by Clare Nuttall in Bucharest

 

Romania’s tax rates aren’t especially high by international standards; it’s the confusing, cumbersome and frequently changing tax regime that troubles Romanians and foreign investors alike. In the last month, this situation took an abrupt turn for the worse when new Prime Minister Mihai Tudose’s announcement of dramatic changes to the tax system was followed by u-turns and internal squabbling within the government, leaving everyone in the dark over how much tax they will be paying in future.

 

 

Tudose outlined the plans on June 29 when he presented his new ruling programme to the parliament shortly before being endorsed as Romania’s new prime minister. The changes were unexpected to say the least, since most observers had been expecting continuity rather than change from the new government.

 

One of the reasons why the ruling Social Democratic Party (PSD) turned on Tudose’s predecessor Sorin Grindeanu was that he had failed to carry out the promises made by the party before the December 2016 general election quickly enough. Tudose – like Grindeanu – is seen as a proxy for the PSD’s leader Liviu Dragnea, who is barred from taking up the prime minister position himself but is very much the power behind the throne. As a result, no major changes were expected from the new prime minister.

 

Instead, he shocked investors with a raft of drastic changes, in particular the replacement of the existing 16% profit tax with a turnover tax, a shifting of the burden of paying social security contributions to employees, and a “solidarity tax” for high earners. All this was a dramatic departure from the PSD’s pre-election manifesto.

 

 

 

The American Chamber of Commerce (Amcham) in Romania claimed on June 30 that the changes would “generate turmoil in business climate and severely affect the stability and confidence in the Romanian economy”. It also slammed the lack of consultations on any of the planned measures. Meanwhile, the Romanian-German Chamber of Commerce and Industry (AHK Romania) forecast the measures would make Romania a less attractive location for investors, most likely leading to job losses in the medium term.

 

Further adding to the confusion, once the reaction from the investors Bucharest wants to attract became apparent, officials started to backtrack, and there were rumours of divisions already emerging between Tudose and Dragnea.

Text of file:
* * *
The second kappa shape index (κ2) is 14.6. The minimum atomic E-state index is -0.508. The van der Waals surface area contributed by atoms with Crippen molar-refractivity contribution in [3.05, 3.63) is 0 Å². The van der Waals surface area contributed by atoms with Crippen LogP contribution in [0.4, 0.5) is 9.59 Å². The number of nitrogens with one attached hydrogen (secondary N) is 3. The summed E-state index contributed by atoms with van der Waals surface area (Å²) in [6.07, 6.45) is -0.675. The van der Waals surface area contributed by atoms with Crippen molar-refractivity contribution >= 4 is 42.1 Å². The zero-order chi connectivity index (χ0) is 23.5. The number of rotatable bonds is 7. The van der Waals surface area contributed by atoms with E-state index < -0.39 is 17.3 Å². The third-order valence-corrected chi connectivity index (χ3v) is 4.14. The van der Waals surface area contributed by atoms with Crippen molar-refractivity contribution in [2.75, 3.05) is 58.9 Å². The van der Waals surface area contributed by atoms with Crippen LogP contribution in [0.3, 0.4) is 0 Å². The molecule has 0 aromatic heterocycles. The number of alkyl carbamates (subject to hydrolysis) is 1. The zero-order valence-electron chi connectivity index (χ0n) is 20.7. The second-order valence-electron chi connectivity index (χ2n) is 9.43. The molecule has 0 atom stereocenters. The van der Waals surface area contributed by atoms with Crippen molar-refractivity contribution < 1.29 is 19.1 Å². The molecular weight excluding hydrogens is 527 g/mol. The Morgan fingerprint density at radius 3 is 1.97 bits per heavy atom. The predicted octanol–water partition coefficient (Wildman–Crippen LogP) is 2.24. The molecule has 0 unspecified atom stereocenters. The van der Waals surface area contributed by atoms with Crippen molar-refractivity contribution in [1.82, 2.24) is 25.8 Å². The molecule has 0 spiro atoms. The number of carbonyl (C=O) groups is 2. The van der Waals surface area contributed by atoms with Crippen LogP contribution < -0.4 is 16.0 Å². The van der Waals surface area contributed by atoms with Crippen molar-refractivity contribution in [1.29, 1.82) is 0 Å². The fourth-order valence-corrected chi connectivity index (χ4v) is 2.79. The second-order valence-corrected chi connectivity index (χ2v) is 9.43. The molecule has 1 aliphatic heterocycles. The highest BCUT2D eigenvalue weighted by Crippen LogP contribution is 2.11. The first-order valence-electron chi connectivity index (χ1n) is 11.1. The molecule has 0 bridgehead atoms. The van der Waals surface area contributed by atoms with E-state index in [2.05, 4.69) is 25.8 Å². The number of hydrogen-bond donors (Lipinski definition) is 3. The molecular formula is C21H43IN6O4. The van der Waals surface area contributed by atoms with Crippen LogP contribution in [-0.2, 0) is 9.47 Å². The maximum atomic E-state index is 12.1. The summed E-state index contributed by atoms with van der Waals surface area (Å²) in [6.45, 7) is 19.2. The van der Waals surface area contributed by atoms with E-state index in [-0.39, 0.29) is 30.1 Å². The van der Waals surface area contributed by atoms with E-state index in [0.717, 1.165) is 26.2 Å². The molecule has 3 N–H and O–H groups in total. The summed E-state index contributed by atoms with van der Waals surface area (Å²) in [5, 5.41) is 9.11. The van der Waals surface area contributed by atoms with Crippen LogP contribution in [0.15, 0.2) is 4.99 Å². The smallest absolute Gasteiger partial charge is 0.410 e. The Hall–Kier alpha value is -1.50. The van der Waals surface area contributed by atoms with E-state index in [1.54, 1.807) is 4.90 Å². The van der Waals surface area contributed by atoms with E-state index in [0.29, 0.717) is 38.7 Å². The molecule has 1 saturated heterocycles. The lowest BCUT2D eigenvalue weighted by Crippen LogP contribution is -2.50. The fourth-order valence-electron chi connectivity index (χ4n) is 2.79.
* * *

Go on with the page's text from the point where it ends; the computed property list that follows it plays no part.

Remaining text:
This negative reaction came despite the fact that the overall thrust of the new tax plans address one of the issues frequently raised by local economists and external observers like the International Monetary Fund, namely Romania’s growing budget deficit. The new package appears to be a departure from the earlier expansionary fiscal policy to a slightly tighter one – though probably not tight enough to avoid sending the deficit above the 3% threshold that will push Romania’s into the European Commission’s excessive deficit procedures. This does, however, depend on which measures are actually carried out.

 

 

Currently the indications are that the turnover tax and a planned hike in the minimum wage will be scrapped, though it’s still an open question which other changes the government will forge ahead with and which will be quietly dropped.

 

But there’s one tax being levied on everyone from employees waiting to find out if their employers will raise wages to cover social security contributions, to the multinationals wondering whether to locate their next factory in Romania or a competing country. This is the “confusion tax”, which is paid not in money but in the stress and inconvenience of not being able to make informed decisions based on future financial position.

 


 

Clare Nuttall is a Bucharest-based journalist specialising in Eastern Europe. Currently news editor at bne IntelliNews, she has been with the magazine since 2008, initially in Kazakhstan and more recently in Romania. Clare has also written for the Financial Times and the Economist Intelligence Unit.

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